Therapeutics - CNS

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  1. CNS infections occurs with a wide variety of clinical conditions, what are the major examples?
    • meningitis
    • meningoencephalitis
    • encephalitis
    • brain and meningeal abcesses
    • shunt infections
    • wide variety of bacteria, fungi, viruses, and parasites
  2. What are the top four organisms causing meningitis morality?
    • 1) S. pneumonia (PCN-R)
    • 2) S. pneumonia (PCN-S)
    • 3) N. meningitides
    • 4) H. flu
  3. What can cause aseptic meningitis?
    • Chemical irritants (INCLUDING DRUGS), viral, fungal, parasitic, tubercular, sarcoid, neoplastic, and syphilitic processes in the CNS
    • NSAIDs are a common drug etiology
  4. What is a normal CSF Glucose result?
    50-66% of plasma
  5. What is an abnormal CSF Glucose result?
    < 50 mg/dl
  6. What is a normal CSF Protein result?
    < 50 mg/dl
  7. What is an abnormal CSF Protein result?
    > 150 mg/dl
  8. What is a normal CSF WBC result?
    < 10/mm3 (monos
  9. What is an abnormal CSF WBC result?
    > 10/mm3
  10. What is a normal CSF Lactic Acid result?
    < 14 mg/dl
  11. What is an abnormal CSF Lactic Acid result?
    > 35 mg/dl
  12. What is a normal CSF pH?
  13. What is an Abnormal CSF pH?
  14. Bacteria which cause meningitis possess a ___________________which resists neutrophil phagocytosis.
    Polysaccharide capsule
  15. Bacteria which lack ______________________ are incapable of producing meningitis
    Polysaccharide capsule
  16. How does meningitis present?
    • Fever, stiff neck or back
    • Nuchal rigidity (don’t want to move head)
    • + Brudzinski sign
    • + Kernig sign
    • All lead to seizures and or hydrocephalus
  17. What is a + Kernig sign?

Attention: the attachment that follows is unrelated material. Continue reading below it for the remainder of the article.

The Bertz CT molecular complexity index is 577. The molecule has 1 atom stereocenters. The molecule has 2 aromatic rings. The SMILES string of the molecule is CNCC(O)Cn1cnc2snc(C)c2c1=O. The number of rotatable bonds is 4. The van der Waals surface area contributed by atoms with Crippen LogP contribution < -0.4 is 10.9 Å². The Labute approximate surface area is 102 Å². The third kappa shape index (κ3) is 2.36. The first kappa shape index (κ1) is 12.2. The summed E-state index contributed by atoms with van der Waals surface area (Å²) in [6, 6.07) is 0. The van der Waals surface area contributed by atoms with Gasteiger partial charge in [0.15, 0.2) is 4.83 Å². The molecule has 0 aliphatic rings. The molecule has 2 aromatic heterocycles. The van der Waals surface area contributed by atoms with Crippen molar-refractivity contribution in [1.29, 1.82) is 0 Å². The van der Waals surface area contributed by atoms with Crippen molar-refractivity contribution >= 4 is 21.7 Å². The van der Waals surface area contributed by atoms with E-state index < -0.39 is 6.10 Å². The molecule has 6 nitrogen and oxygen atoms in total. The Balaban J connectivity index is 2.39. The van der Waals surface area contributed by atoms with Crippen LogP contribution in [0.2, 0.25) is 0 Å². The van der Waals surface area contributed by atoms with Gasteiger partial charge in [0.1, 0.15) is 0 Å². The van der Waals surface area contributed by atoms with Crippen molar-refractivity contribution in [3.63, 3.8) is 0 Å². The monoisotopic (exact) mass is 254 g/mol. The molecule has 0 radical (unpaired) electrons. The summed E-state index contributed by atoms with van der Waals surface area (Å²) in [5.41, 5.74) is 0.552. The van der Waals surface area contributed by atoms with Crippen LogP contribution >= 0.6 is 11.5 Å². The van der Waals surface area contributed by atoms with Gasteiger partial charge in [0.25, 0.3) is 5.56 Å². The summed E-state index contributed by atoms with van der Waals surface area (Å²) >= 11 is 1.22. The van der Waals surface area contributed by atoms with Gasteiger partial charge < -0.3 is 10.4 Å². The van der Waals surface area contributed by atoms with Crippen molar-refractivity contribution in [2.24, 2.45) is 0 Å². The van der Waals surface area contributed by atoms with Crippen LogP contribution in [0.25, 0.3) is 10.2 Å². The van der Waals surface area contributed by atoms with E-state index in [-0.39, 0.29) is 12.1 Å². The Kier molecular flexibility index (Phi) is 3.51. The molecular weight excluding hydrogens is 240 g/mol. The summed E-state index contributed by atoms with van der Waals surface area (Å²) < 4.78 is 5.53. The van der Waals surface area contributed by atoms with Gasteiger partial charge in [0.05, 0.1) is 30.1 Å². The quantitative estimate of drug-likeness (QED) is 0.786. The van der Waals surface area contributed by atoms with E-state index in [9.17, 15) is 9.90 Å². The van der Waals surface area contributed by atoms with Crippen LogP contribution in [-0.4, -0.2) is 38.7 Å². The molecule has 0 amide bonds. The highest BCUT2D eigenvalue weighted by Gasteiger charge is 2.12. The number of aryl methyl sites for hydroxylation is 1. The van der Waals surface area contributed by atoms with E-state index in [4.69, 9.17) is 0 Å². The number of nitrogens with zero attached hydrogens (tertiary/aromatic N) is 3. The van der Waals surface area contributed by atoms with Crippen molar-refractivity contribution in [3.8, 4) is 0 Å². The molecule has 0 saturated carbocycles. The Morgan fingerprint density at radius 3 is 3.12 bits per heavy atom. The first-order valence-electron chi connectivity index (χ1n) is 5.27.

MD flexes hip 90 degrees to the trunk and attempts to extend the knees. This will produce contracture or extensor spasm at the knee
  18. What is a + Brudzinski sign?
    Flexion of the neck by the MD will produce hip and knee flexion
  19. What characteristics of a drug allow it to transfer into the CNS?
    • Small molecular weight
    • Antibiotics which are un-ionized
    • Highly lipid soluble
    • Low protein binding
    • Relationship between MBC and concentration in the CSF
  20. What groups of patients are most likely to get N. meningitides (Meningococcus)?
    Children and young adults
  21. What specific symptom/sign indicates N. meningitides (Meningococcus)?
  22. What is the treatment for N. meningitides (Meningococcus)?
    • Pen G Q4H
    • Cefotaxime 2 grams IV Q4H
    • Ceftriaxone 2 grams IV Q12H
  23. How do you prophylax for N. meningitides (Meningococcus)?
    • Rifampin
    • Ceftriaxone when Rifampin is CI (like pregnant adults)
  24. What patients are more likely to get Streptococcus pneumonia (Pneumococcus)?
    • Very young (1-4 months)
    • Very old
    • Patients with a primary infection of the ear, paranasal or sinuses
  25. What are the risk factors for Streptococcus pneumonia (Pneumonococcus)?
    • pneumonia
    • endocarditis
    • CSF leak secondary to head trauma
    • Splenectomy
    • alcoholism
    • sickle cell disease
    • bone marrow transplantation
  26. How do you treat Streptococcus pneumonia (Pneumonococcus)?
    • Pen G, Cefotaxime or Ceftriaxone
    • Relatively resistant = Ceftriaxone
    • Highly resistant = Vancomycin
  27. What patients are most likely to get H. flu meningitis?
    • Previously 6 months to 3 years
    • Primary infection of middle ear, paranasal sinuses or lungs